Submitted to: Molecular Breeding
Publication Type: Peer Reviewed Journal
Publication Acceptance Date: 6/16/2008
Publication Date: 7/8/2008
Citation: Petri, C., Webb, K.K., Hily, J., Dardick, C.D., Scorza, R. 2008. High transformation efficiency in plum (Prunus domestica L.): a new tool for functional genomics studies in Prunus spp. Molecular Breeding. DOI 10.1007/s11032-008-9200-8. Interpretive Summary: In order to study how genes control the growth and development of plants, "functional genomics" studies are used in which the genes of interest are repressed or otherwise altered in their expression, and are then transferred into model plants. While model plants, such as the small weed species Arabidopsis or tobacco, are useful for studying some plant genes, they are not useful for the study of some genes that are specific for trees. Transferring genes into trees for gene function studies has been hampered by the difficulty and inefficiency of the process in most trees. We have developed a gene transfer system for plum trees that is dependable, efficient, and fast. This will allow researchers to study important tree genes in the trees themselves. This can lead to breakthroughs in the genetic improvement of trees both through biotechnology and through traditional breeding methods.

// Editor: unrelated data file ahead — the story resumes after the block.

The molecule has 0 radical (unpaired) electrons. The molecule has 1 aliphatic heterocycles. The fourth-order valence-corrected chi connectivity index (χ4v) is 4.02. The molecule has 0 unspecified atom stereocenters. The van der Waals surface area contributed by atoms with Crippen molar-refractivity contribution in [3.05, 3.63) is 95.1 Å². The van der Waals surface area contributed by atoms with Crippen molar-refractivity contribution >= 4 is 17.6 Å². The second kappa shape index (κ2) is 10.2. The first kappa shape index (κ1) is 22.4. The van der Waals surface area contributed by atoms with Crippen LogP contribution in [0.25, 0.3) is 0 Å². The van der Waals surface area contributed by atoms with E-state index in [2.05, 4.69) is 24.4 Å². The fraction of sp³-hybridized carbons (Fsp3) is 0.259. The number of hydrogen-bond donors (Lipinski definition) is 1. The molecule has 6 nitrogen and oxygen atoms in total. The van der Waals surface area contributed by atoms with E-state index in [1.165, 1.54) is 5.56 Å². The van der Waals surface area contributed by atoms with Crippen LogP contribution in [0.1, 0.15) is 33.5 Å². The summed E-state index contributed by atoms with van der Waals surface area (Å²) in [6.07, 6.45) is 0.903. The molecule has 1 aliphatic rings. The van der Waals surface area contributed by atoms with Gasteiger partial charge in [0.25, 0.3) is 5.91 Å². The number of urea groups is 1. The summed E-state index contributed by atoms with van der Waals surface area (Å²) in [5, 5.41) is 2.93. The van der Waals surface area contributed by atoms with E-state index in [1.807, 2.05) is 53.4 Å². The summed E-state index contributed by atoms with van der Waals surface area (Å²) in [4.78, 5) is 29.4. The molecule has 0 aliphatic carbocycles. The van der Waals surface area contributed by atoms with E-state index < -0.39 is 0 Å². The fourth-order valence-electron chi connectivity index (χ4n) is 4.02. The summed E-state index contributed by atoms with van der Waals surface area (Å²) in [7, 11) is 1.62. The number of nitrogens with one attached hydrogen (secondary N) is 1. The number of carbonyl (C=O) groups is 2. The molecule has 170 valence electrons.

Technical Abstract: An improved Agrobacterium-mediated transformation protocol in plum (Prunus domestica L.) cv 'Bluebyrd' using hypocotyl slices as source of explants is described. The addition of 2, 4-D to the regeneration media during co-culture allowed us to increase transformation efficiency up to 10 times over previous reports. Southern blot analysis of the putative transgenic shoots revealed transformation efficiencies up to 42% with an average of 25% over all trials. Timing in each step has been optimized producing self-rooted transgenic plants in approximately six months. In order to test the system, we developed a vector containing a hairpin Phytoene desaturase (PDS) gene fragment cloned from peach. This vector was used for targeted post-transcripcional gene silence (PTGS) providing an excellent collection of knockout PDS gene plants. This easy and efficient protocol may help to determine the roles of plant genes. Plum could become the model plant in Prunus spp. and even more so in Rosaceae where genes could be studied, and any hypotheses could be tested quickly and efficiently.